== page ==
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Telemedicine and the new status quo

You wake up one morning, and find your throat is slightly sore. Maybe it’s the allergies, you think, waving off the symptom. As you go about the motions of your day, the uncomfortable pain of swallowing breakfast grows into a crescendo of aches, fatigue, and congestion by nightfall. Should I see someone for this? In the past, visions of waking up before dawn, bleak waiting rooms, and unfathomably long lines might’ve already left you awash with dread. But now, your eyes dart to your phone with a different idea in mind. A few hours later – still never having left the comfort of your couch – your treatment is prescribed, faxed, and ready for pick-up at the pharmacy.

It’s a simplistic scenario, but the pandemic has shown us a promising glimpse into the future of telemedicine. Defined as “the use of medical information exchanged from one site to another via electronic communications to improve a patient’s clinical health status,” it was for many decades an ingenious pipe dream embroiled with administrative obstacles. Now, it has come of age in an era where social distancing and preventive safety is imperative, expanding beyond the landline into the digital world of email, text, and video-calling – but its implications remain up in the air.

It was for many decades an ingenious pipe dream embroiled with administrative obstacles. Now, it has come of age in an era where social distancing and preventive safety is imperative.

The move toward telemedicine, whose earliest conception was in a Lancet article from 1879, faced significant backlash and lethargy up until this year, despite its appearance as a natural progression in healthcare delivery. In an age where groceries, schooling, and finances can be managed from home, why did primary care remain largely unchanged? Physicians have long challenged the safety and level of care using telemedicine provides; in South Korea, it was even banned until this year. Combined with systemic issues like poor compensation for teleconsultations and lack of support for health technology infrastructure, telemedicine didn’t stand a chance to go mainstream – that is, without a catalyst. While the popularity of the practice was steadily growing, with reports of the number of clinical telehealth sessions growing by 120% between 2010 and 2014, it was still largely reserved for patients living in remote, rural communities.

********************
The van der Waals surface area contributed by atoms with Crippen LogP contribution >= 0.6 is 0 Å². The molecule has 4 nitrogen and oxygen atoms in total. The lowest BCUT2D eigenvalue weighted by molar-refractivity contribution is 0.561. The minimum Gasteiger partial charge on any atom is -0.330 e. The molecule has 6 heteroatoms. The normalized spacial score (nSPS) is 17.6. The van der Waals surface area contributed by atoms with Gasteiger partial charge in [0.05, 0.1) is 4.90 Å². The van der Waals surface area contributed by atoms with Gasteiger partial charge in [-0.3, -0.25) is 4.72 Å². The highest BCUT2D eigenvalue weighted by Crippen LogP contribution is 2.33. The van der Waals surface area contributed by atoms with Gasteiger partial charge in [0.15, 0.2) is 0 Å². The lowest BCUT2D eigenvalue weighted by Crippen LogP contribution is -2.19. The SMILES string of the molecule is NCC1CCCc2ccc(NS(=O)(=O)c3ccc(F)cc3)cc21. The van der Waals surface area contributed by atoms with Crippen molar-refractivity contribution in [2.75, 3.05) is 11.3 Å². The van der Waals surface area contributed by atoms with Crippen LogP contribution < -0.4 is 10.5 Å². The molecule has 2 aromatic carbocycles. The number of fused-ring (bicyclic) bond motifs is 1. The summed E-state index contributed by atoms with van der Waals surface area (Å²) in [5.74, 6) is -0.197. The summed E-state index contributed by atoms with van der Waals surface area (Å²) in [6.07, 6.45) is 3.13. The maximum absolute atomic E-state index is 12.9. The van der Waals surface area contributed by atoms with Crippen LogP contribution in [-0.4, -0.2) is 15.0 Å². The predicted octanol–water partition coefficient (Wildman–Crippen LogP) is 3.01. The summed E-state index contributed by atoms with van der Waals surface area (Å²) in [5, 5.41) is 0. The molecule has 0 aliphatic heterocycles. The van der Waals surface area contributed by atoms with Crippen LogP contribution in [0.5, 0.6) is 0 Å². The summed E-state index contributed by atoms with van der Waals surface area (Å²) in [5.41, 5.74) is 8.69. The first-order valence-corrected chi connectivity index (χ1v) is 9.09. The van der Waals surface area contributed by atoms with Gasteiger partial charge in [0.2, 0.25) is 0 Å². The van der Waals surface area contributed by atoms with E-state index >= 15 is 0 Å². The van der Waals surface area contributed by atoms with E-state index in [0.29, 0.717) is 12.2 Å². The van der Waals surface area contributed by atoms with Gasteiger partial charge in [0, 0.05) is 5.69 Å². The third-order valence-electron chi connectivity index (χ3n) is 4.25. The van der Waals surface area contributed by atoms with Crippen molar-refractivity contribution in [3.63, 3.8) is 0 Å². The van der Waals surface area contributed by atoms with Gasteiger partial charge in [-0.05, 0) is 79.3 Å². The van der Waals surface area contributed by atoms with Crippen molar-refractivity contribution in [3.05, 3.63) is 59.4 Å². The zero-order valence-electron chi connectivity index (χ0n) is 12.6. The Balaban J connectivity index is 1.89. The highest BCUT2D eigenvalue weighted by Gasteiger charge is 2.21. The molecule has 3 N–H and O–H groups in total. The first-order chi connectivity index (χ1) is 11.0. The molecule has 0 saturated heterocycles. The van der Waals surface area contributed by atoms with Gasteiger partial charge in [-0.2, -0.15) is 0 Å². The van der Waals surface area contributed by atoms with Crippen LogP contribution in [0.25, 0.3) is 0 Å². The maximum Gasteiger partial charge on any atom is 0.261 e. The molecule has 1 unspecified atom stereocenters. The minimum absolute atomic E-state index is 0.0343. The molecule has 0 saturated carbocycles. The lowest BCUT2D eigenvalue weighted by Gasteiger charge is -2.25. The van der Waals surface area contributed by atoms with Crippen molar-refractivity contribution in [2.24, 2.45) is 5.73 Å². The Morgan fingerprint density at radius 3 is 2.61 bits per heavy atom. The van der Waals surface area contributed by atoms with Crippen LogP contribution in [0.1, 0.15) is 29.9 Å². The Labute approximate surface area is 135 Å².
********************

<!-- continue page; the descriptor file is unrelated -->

It was in March 2020 when telemedicine became a necessity rather than a revisionary task, and major efforts began to streamline and sophisticate the practice. In Quebec alone, the RAMQ reported more than 1.5 million teleconsultations billed by general practitioners in the province since the start of the pandemic, an ironic conclusion to previous worries of declining virtual care use. And, unsurprisingly, many prefer it. But we can’t quite rejoice in the newfound convenience of telemedicine just yet.

With the complete lack of virtual health technology prior to COVID-19, physicians have scrambled to consult with patients, settling on platforms like FaceTime, Zoom, GoToMeeting and other giants notorious for personal data mining. The increasing popularity of private companies like Bonjour Santé, which allow you to book virtual medical appointments and offer to alert you on new openings (for a fee), introduces another health inequity to a provincial and national system that already severely lacks family physicians and boasts outrageous wait times to receive care. Most notable is the trajectory medicine has taken toward corporatization, an already growing trend within Canadian healthcare models that’s only accelerated since the rise of telemedicine. What regulations are in place for monitoring private corporations’ conflicts of interest, or preventing telemedicine providers from partnering with pharmacies and transportation services? And there is the argument that going virtual risks a reduction in quality of care, which has already made waves in decreasing the amount of medical imaging, chemotherapy, specimen testing, and surgery seen in hospitals. Telemedicine will not age gracefully without eventually allowing us a closer look at its regulatory policies.

Telemedicine will not age gracefully without eventually allowing us a closer look at its regulatory policies.

However, the future of telemedicine is still bright. Perhaps with the move toward virtual care, we can finally tackle our other goals for the healthcare system: treating mental health conditions with the same attention as physical conditions; reaching remote and disabled people, continuing to improve medicine’s accessibility; and refining the process of long-term chronic illness management. While in-person medical care will likely never be obsolete, the telehealth phenomenon has renewed the truth that the status quo is ever-evolving. Remember the whispers about artificial intelligence taking over the physician’s role in diagnosis and surgery? Who knows, that could be right around the corner too.